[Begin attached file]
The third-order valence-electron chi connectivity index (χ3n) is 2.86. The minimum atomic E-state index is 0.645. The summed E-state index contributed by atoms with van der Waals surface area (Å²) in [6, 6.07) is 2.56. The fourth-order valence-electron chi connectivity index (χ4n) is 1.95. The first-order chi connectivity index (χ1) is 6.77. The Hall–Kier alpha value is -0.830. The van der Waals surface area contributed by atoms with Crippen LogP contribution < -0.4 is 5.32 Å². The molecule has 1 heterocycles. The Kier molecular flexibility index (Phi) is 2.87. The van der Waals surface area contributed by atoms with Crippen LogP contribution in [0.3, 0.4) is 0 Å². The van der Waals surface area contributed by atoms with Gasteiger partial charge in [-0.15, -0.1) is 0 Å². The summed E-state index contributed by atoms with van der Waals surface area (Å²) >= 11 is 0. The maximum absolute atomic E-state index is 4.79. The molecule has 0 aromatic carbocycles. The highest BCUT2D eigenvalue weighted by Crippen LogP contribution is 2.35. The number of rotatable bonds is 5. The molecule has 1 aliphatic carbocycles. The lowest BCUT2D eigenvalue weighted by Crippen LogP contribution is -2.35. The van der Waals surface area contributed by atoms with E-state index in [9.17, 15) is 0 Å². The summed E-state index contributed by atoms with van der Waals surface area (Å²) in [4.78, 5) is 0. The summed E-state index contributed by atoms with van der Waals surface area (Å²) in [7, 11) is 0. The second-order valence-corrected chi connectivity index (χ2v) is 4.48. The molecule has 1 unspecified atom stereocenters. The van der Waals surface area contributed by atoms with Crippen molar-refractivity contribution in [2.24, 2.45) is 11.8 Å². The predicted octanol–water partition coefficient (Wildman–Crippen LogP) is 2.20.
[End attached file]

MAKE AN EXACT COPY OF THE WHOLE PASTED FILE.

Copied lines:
The third-order valence-electron chi connectivity index (χ3n) is 2.86. The minimum atomic E-state index is 0.645. The summed E-state index contributed by atoms with van der Waals surface area (Å²) in [6, 6.07) is 2.56. The fourth-order valence-electron chi connectivity index (χ4n) is 1.95. The first-order chi connectivity index (χ1) is 6.77. The Hall–Kier alpha value is -0.830. The van der Waals surface area contributed by atoms with Crippen LogP contribution < -0.4 is 5.32 Å². The molecule has 1 heterocycles. The Kier molecular flexibility index (Phi) is 2.87. The van der Waals surface area contributed by atoms with Crippen LogP contribution in [0.3, 0.4) is 0 Å². The van der Waals surface area contributed by atoms with Gasteiger partial charge in [-0.15, -0.1) is 0 Å². The summed E-state index contributed by atoms with van der Waals surface area (Å²) >= 11 is 0. The maximum absolute atomic E-state index is 4.79. The molecule has 0 aromatic carbocycles. The highest BCUT2D eigenvalue weighted by Crippen LogP contribution is 2.35. The number of rotatable bonds is 5. The molecule has 1 aliphatic carbocycles. The lowest BCUT2D eigenvalue weighted by Crippen LogP contribution is -2.35. The van der Waals surface area contributed by atoms with E-state index in [9.17, 15) is 0 Å². The summed E-state index contributed by atoms with van der Waals surface area (Å²) in [4.78, 5) is 0. The summed E-state index contributed by atoms with van der Waals surface area (Å²) in [7, 11) is 0. The second-order valence-corrected chi connectivity index (χ2v) is 4.48. The molecule has 1 unspecified atom stereocenters. The van der Waals surface area contributed by atoms with Crippen molar-refractivity contribution in [2.24, 2.45) is 11.8 Å². The predicted octanol–water partition coefficient (Wildman–Crippen LogP) is 2.20.